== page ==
Building legacies. Our work has influenced lasting change to the cultural infrastructure of many countries.
Specific achievements include:
New companies. New inclusive performing arts companies – the first companies of their kind – set up in Armenia, Bangladesh and Indonesia.
Change through partnerships. A network that we helped to develop encouraged the new Culture Europe programme – a €2.44 billion EU cultural fund – to prioritise disabled artists and access to arts.
London 2012 legacy. Many countries have established a major disability arts platform alongside their Olympics and Paralympics Games, following London 2012, partly as a result of our work.
Amplifying new voices. Three-quarters of UK and international artists interviewed said that working with the British Council made them more likely to work internationally in the future.
Future recommendations include expanding our disability arts work to more countries and ensuring that UK artists have more equal international relationships. Wheeler suggests that UK practitioners could learn from their international peers about methods of blending socially engaged work with commercial activity.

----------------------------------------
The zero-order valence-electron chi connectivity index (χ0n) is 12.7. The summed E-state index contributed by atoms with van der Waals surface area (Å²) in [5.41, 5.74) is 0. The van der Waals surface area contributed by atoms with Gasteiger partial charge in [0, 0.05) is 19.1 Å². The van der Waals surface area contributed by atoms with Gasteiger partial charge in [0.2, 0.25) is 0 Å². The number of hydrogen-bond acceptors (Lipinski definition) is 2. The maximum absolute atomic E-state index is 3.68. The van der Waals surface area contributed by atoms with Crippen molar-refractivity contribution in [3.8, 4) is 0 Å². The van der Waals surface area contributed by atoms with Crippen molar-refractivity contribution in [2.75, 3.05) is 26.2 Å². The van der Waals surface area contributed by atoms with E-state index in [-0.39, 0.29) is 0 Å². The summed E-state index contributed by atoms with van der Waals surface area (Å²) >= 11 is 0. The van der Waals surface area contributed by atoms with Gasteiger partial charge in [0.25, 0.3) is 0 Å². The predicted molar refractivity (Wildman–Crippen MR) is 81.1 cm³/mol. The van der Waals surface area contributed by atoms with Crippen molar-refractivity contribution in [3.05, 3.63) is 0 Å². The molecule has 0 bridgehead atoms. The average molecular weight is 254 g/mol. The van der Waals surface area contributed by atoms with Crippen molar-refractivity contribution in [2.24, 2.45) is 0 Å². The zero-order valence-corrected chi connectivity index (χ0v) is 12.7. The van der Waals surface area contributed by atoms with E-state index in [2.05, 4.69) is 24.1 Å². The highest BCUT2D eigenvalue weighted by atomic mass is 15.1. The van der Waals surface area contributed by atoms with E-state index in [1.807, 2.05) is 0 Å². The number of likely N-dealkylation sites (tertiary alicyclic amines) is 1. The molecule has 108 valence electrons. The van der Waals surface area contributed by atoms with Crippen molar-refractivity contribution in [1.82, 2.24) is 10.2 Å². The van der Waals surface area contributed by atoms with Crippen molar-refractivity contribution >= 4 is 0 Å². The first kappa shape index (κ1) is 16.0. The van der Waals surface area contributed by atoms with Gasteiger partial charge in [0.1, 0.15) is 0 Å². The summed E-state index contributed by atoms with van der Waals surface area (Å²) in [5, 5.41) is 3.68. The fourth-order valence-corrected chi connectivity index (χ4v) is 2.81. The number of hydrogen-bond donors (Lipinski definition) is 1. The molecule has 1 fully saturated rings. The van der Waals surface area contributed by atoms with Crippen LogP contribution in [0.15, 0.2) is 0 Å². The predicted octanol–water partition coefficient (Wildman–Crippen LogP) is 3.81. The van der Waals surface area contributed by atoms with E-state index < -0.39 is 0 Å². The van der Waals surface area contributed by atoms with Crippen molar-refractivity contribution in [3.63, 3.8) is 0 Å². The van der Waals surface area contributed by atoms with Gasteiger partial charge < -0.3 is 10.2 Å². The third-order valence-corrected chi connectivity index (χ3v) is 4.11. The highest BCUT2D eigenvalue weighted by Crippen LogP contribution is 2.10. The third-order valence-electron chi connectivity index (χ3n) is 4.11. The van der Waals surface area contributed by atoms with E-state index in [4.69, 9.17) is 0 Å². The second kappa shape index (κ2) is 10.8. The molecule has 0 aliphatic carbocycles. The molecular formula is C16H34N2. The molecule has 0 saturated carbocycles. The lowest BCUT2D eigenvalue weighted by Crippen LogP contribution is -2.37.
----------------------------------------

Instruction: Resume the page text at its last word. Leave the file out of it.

Wheeler also calls for more knowledge-based exchange between academics and practitioners. Finally, he issues a challenge to the British Council and the cultural sector in general: how can we support disabled artists to develop an international community blending digital and in-person practice?
'How can we support disabled artists to develop an international community blending digital and in-person practice?'